Integrating oral and general health is essential
September / October 2022 | Volume 21 Number 5
Photo courtesy of NICDRDr. Jennifer Webster-Cyriaque
Dr. Jennifer Webster-Cyriaque, deputy director of the
National Institute of Dental and Craniofacial Research (NIDCR), earned her DDS from SUNY Buffalo and her Ph.D. in microbiology/immunology from the University of North Carolina (UNC)-Chapel Hill. She served on the faculty at the UNC schools of dentistry and medicine for more than two decades. Her research has explored potential causes for salivary gland disease in patients living with HIV and evaluated the oral microbiome’s impact on cancer-causing viruses and HIV outcomes. Since 2004, she’s led the UNC-Malawi project, which helped establish that nation’s first dental school in 2019.
Q&A with Dr. Jennifer Webster-Cyriaque
What inspired you to become a scientist?
As a child, I was always a very curious person, but I never entertained being a scientist because I didn't really have an example. The one person I was aware of was George Washington Carver, and then my older sister became a nurse, so I decided I would do something health related.
At college, I focused on becoming a doctor but then I read “The Unkindest Cut” by Marcia Millman and I recognized I would not be a good person to tell someone their loved one is dying or “we don’t know what to do.” So, I started to look for other professions and did a lot of volunteering and work study. One job, cleaning dishes in the laboratory, included some science project work during the summer and a volunteer position with a dentist in Buffalo led to a dental assistant’s job. That’s when I discovered that I really liked dentistry.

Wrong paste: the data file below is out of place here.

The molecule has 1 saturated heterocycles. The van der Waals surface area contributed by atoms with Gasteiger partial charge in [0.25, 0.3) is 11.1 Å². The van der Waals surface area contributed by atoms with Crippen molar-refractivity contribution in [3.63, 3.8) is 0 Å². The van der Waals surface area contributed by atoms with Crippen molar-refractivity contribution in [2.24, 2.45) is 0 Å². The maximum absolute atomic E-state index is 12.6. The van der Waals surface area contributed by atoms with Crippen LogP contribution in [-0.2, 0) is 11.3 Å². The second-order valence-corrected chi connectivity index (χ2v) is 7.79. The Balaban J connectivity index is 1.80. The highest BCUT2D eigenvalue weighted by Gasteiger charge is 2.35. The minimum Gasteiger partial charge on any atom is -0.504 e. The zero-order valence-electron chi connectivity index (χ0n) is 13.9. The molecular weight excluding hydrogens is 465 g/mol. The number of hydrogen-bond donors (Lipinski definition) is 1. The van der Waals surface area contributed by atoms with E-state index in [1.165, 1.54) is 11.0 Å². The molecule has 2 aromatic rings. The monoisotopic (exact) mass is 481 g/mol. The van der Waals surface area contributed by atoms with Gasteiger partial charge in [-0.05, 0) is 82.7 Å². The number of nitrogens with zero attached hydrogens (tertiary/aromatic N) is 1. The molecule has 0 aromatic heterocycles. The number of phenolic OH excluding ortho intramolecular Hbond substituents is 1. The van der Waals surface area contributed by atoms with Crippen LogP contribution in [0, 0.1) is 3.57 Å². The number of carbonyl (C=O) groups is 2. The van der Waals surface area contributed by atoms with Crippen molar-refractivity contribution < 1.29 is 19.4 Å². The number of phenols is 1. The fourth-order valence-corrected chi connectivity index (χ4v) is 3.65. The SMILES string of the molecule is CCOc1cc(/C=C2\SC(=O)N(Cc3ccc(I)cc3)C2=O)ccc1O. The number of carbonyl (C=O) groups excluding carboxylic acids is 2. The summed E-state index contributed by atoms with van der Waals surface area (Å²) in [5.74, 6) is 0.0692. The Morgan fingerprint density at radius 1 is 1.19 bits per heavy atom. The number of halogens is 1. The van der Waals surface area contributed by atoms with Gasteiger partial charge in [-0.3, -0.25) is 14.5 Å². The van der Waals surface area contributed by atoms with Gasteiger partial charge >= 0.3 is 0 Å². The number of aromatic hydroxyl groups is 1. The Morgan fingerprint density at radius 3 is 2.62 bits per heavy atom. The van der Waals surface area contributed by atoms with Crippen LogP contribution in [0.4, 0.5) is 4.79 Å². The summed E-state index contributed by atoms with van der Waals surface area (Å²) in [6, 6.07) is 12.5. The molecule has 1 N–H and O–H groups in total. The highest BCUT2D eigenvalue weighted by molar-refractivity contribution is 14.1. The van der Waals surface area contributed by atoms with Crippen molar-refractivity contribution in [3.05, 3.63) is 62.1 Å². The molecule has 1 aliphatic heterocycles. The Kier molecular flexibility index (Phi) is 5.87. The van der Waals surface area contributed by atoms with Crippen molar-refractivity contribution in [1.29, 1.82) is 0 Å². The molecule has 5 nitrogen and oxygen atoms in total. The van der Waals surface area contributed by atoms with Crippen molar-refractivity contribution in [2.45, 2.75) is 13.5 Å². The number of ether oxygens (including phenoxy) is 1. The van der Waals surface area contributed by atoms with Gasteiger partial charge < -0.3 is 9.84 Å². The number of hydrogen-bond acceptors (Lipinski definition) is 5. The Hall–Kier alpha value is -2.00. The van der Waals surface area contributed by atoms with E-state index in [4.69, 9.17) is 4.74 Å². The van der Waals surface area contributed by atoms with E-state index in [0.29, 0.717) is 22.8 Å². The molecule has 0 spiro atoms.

I pursued research because I knew it would be a tool to answer questions about diseases with unknown causes. My focus in the dental scientist program at UNC was Oral Medicine Hospital Dentistry, which is basically general dentistry for people who are medically complex, such as patients with cancer or HIV or hemophilia. You treat them in the hospital, you take a sample or biopsy, go to the lab, work on it and then hopefully bring back some information to help the patient. That's what I've been doing for the last couple of decades.
What do you enjoy most about your work? I enjoy seeing patients. It's like Christmas when you deliver new dentures to someone or when you relieve their pain. There's a win in that.But at the same time there’s huge gratification in what you learn at the bench and take back to a patient—this is why my career has progressed on parallel tracks.
For me, science is a tool. I used to believe that scientists were these [she gestures indicating a person standing on a pedestal]. But now I realize that everybody who asks a question is a scientist—a scientist is somebody who really wants to know the answer.
What do people need to know about oral health?